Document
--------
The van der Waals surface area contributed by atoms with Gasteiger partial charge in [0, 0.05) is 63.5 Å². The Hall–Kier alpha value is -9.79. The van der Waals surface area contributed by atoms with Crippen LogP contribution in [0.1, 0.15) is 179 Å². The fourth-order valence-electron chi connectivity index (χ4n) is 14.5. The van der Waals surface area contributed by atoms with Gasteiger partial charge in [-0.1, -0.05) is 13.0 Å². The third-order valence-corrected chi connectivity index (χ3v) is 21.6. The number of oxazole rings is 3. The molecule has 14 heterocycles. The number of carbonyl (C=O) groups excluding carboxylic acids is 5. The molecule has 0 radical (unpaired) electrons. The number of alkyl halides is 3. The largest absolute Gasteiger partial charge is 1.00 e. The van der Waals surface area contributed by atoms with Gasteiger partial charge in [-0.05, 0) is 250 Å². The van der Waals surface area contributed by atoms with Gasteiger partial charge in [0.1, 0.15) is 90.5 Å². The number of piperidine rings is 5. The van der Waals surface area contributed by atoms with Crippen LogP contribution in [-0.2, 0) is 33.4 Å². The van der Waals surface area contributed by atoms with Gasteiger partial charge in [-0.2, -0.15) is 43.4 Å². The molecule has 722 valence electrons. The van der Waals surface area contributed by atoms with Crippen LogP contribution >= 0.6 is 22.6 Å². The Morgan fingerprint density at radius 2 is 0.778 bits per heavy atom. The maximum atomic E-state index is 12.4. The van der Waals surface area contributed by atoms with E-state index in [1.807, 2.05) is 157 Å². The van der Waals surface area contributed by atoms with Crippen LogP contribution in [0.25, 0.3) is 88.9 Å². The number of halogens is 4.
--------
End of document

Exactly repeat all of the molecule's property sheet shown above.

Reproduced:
The van der Waals surface area contributed by atoms with Gasteiger partial charge in [0, 0.05) is 63.5 Å². The Hall–Kier alpha value is -9.79. The van der Waals surface area contributed by atoms with Crippen LogP contribution in [0.1, 0.15) is 179 Å². The fourth-order valence-electron chi connectivity index (χ4n) is 14.5. The van der Waals surface area contributed by atoms with Gasteiger partial charge in [-0.1, -0.05) is 13.0 Å². The third-order valence-corrected chi connectivity index (χ3v) is 21.6. The number of oxazole rings is 3. The molecule has 14 heterocycles. The number of carbonyl (C=O) groups excluding carboxylic acids is 5. The molecule has 0 radical (unpaired) electrons. The number of alkyl halides is 3. The largest absolute Gasteiger partial charge is 1.00 e. The van der Waals surface area contributed by atoms with Gasteiger partial charge in [-0.05, 0) is 250 Å². The van der Waals surface area contributed by atoms with Gasteiger partial charge in [0.1, 0.15) is 90.5 Å². The number of piperidine rings is 5. The van der Waals surface area contributed by atoms with Crippen LogP contribution in [-0.2, 0) is 33.4 Å². The van der Waals surface area contributed by atoms with Gasteiger partial charge in [-0.2, -0.15) is 43.4 Å². The molecule has 722 valence electrons. The van der Waals surface area contributed by atoms with Crippen LogP contribution >= 0.6 is 22.6 Å². The Morgan fingerprint density at radius 2 is 0.778 bits per heavy atom. The maximum atomic E-state index is 12.4. The van der Waals surface area contributed by atoms with E-state index in [1.807, 2.05) is 157 Å². The van der Waals surface area contributed by atoms with Crippen LogP contribution in [0.25, 0.3) is 88.9 Å². The number of halogens is 4.